of the plane with the coordinate
axes
x
y
z
x = 1
y = 2
z = 3
13.
C. Miller Indices,cont’d.
2. Express the intercepts as multiples of the base vectors of the lattice
In this example, let’s assume that the lattice is given by: kcjbia ˆ3ˆ1ˆ1
Then the intercept ratios become: 1
3
3
2
1
2
1
1
1
c
z
b
y
a
x
3. Form reciprocals: 1
1
1
2
1
1
1
1
z
c
y
b
x
a
4. Multiply through by the factor that allows you to express these indices as
the lowest triplet of integers:
)212()11(2 2
1
We call this the (212) plane.
14.
Another example
Find the Miller indices of
the shaded plane in this
simple cubic lattice: kacjabiaa ˆˆˆ
Intercept ratios:
a
z
a
y
a
x
1
Reciprocals: 010
z
a
y
a
x
a
We call this the (010) plane.
a
a
a
Intercepts: zayx
x
y
z
non-intersecting intercept at
Note: (hkl) = a single plane; {hkl} = a family of symmetry-equivalent planes
15.
Crystal Planes and Directions
Crystal directions are
specified [hkl] as the
coordinates of the lattice
point closest to the origin
along the desired direction:
Note that for cubic lattices, the direction
[hkl] is perpendicular to the (hkl) plane
x
y
z
]100[
]001[
]100[
]010[
Note: [hkl] = a specific direction;
<hkl> = a family of symmetry-
equivalent directions
16.
D. The Reciprocal Lattice
Crystal planes (hkl) in the real-space or direct lattice are characterized by the
normal vector and the interplanar spacing :
Long practice has shown CM physicists the usefulness of defining a different
lattice in reciprocal space whose points lie at positions given by the vectors
hklnˆ hkld
x
y
z
hkld
hklnˆ
hkl
hkl
hkl
d
n
G
ˆ2
This vector is parallel to the
[hkl] direction but has
magnitude 2/dhkl, which is a
reciprocal distance
17.
The Reciprocal Lattice, cont’d.
The reciprocal lattice is composed of all points lying at positions from
the origin, so that there is one point in the reciprocal lattice for each set of
planes (hkl) in the real-space lattice.
This seems like an unnecessary abstraction. What is the payoff for defining such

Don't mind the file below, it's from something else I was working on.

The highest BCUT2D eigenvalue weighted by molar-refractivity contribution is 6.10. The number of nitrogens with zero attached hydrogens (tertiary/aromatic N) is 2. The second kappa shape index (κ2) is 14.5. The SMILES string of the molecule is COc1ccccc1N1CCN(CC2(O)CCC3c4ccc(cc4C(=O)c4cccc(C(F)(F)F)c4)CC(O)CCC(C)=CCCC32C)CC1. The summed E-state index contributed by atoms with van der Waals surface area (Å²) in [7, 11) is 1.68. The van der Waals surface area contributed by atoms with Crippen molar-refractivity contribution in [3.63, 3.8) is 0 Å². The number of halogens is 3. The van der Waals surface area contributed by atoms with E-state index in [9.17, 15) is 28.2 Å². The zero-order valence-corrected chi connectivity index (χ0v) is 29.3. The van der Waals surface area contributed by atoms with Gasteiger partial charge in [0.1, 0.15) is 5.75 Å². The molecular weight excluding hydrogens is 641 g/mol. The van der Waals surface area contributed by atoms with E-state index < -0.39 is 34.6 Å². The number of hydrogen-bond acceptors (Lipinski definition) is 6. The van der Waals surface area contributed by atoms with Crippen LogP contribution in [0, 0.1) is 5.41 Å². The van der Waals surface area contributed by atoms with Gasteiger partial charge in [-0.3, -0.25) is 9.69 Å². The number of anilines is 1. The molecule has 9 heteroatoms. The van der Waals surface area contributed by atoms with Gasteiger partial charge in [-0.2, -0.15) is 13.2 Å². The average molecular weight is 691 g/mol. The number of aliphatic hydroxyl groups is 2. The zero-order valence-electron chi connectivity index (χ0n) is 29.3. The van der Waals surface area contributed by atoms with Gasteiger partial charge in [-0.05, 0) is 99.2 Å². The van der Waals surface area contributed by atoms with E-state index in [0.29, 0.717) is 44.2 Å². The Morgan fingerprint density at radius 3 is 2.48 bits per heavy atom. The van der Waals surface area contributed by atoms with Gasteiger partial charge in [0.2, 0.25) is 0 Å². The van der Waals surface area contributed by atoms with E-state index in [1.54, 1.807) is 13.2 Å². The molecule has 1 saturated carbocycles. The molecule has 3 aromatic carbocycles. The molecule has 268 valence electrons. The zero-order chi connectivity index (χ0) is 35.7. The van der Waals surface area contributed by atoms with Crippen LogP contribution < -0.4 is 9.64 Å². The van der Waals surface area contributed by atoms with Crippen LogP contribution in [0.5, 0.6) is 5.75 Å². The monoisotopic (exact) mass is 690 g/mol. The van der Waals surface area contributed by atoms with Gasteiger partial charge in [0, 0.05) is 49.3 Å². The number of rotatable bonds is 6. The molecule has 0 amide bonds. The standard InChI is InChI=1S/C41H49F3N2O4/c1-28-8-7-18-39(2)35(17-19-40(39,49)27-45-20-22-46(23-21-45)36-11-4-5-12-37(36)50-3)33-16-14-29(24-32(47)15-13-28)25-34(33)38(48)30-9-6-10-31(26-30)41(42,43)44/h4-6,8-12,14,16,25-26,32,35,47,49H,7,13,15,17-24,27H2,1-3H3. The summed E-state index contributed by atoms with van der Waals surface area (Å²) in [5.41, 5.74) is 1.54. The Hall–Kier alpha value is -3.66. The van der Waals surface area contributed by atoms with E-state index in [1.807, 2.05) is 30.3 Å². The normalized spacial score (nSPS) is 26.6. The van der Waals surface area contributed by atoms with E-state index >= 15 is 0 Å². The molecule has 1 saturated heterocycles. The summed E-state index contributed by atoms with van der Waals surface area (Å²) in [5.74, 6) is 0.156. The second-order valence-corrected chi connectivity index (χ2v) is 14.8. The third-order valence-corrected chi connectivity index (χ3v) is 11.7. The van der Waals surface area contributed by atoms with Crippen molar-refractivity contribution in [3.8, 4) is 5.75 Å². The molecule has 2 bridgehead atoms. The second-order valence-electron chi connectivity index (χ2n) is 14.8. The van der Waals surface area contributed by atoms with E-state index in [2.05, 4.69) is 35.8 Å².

a reciprocal lattice?
hklG
1. The reciprocal lattice simplifies the interpretation of x-ray diffraction from
crystals (coming soon in chapter 3)
2. The reciprocal lattice facilitates the calculation of wave propagation in
crystals (lattice vibrations, electron waves, etc.)
18.
The Reciprocal Lattice: An Analogy
Waves of lattice vibrations or electron waves moving through a crystal with a
periodicity specified by base vectors can likewise be decomposed into a
sum of plane waves:
In the analysis of electrical signals that are periodic in time, we use Fourier
analysis to express such a signal in the frequency domain:
ti
eCtf
)( If f(t) has period T, then the coefficient C is
nonzero only for frequencies given by
T
n
2
n = integer
cba
)(
),( trki
k
k
eCtr
Here, the coefficient Ck is nonzero only
when the vector k is a reciprocal lattice
translation vector:
ClBkAhGk hkl
A, B, and C are the base vectors of the
reciprocal lattice (some books use a*, b*, c*)
19.
Definition of Reciprocal Lattice Base Vectors
These reciprocal lattice base vectors are defined:
Which have the simple dot products with the direct-space lattice vectors:
cba
cb
A
2
So compare, for example:
cba
ac
B
2
cba
ba
C
2
2 cCbBaA
bCaCaBcBcAbA
0
nT 2
lcG
kbG
haG
hkl
hkl
hkl
2
2
2
frequency time
Reciprocal lattice direct lattice
20.
Remember:
Problems worthy
of attack
Prove their worth
by hitting back
--Piet Hein